For more about this subject: Food Safety News has updated information about food borne illness outbreaks and food recalls. More about food recalls from the U.S Food and Drug Administration (FDA).

Home-Based Baking at its Best! My best advice to everyone who wants to contribute to good public health: Never sell any food you wouldn’t eat yourself.

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Is Co-Packing Right for You?

March 4th, 2015

Many people have a favorite family recipe they would like to sell on store shelves across the country. New food entrepreneurs unfamiliar with the food industry, imagine the cheapest and easiest way to accomplish this (while making a profit) is to find a food manufacturing business that can produce and sell their product.

They are thinking about using a “co-packer” – a business that has the ability to produce a recipe, getting it ready for the marketplace. If this is the route you want to go, we need to remove the idea of “cheap” and “easy.”

You will need to work with this business on converting your home kitchen recipe into a commercially produced product. This includes multiple testing for initial conversion, scale-up, packaging, labeling, shelf life, and storage. And unless you pick up and deliver products yourself, you’ll need to find salespeople and a distribution method. This process is not inexpensive. Be prepared to spend well over $100,000 for start-up; plus on-going expenses.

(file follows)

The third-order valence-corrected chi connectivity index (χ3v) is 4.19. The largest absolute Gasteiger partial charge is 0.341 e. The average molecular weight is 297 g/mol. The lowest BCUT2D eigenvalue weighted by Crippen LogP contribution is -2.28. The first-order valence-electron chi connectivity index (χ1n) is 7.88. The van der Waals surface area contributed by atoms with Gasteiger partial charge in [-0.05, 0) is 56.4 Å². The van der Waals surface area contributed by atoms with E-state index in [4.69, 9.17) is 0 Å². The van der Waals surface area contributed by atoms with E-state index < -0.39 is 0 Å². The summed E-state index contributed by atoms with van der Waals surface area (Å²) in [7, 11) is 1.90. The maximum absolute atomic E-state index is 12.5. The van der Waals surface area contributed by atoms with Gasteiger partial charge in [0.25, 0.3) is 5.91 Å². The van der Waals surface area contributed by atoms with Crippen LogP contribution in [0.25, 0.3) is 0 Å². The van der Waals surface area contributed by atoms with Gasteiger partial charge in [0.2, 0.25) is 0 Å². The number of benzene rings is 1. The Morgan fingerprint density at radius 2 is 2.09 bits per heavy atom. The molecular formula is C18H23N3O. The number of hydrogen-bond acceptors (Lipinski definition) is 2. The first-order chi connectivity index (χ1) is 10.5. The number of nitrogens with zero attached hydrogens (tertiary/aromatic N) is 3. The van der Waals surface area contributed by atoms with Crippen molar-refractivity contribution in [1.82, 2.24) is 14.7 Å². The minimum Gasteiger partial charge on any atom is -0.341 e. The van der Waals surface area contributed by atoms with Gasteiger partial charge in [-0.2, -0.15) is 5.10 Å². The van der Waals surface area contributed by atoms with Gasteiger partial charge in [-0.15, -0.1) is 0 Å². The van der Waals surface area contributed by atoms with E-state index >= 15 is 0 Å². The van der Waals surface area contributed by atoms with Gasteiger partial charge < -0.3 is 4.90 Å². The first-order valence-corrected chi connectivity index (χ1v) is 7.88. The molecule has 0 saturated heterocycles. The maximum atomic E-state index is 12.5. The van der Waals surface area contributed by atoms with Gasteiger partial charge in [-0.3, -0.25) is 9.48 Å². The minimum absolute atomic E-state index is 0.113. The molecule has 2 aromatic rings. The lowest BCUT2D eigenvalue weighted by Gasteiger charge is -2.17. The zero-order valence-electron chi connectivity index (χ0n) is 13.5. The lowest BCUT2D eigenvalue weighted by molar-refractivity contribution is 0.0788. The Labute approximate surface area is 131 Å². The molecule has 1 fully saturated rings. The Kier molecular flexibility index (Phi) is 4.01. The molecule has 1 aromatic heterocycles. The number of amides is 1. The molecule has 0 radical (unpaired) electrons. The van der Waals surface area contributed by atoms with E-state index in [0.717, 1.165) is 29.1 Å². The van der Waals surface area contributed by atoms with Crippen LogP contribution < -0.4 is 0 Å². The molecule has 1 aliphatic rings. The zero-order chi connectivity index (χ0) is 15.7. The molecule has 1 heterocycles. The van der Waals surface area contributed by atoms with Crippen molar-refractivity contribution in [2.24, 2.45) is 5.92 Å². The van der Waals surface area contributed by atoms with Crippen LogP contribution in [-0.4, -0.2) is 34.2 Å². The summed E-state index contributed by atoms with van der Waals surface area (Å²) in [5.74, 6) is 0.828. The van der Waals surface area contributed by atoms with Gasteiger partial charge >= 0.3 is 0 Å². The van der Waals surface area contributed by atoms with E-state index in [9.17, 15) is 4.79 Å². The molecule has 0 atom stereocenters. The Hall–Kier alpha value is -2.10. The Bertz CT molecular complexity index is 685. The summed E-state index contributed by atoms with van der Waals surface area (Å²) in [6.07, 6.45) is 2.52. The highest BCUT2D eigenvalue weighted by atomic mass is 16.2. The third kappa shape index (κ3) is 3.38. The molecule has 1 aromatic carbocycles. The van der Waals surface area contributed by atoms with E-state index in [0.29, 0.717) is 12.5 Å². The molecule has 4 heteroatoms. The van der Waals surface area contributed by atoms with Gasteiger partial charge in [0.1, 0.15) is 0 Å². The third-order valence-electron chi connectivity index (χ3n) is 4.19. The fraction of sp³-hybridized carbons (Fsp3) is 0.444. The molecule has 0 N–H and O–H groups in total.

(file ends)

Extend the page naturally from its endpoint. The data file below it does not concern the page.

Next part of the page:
That’s a lot to think about! For more details about this process, read about finding a co-packer; and from the Institute of Food TechnologistsAn Insider’s Guide to Co-manufacturing.

For anyone interested in becoming a food entrepreneur, I always suggest that the simplest way to start is to do small scale production. It is the cheapest and easiest method. Check your cottage food laws to see if it’s possible to begin in your home kitchen. Or look into renting a commercial kitchen so that you can develop, market, and sell the product yourself.

Sampling is important. These entrepreneurs attend food shows to give out samples and create PR for their products.

How else would shoppers distinguish their products from the many competing products on a shelf?

Home-Based Baking at its Best! Aim big, start small!

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Holy Buckets of Brownies, Batman: Recipe Alert!

February 25th, 2015

Chocolate brownies are a classic treat and one of the top selling bakery sweets.


After my Valentine’s Day post a couple of weeks ago, a few people commented about finding the “perfect” brownie recipe. In my opinion, the “perfect” brownie recipe is one that’s easy, fast, and creates repeat sales.

Brownie guidance from Baking Fix: 1. One pot recipes are the easiest and fastest. 2. Additions to the batter (nuts, chocolate chips, etc) are nice but not necessary. 3. Frosting is okay, but a soft frosting may be a problem with packaging. 4. The kinds of brownies you offer depends upon your customers and their particular preferences.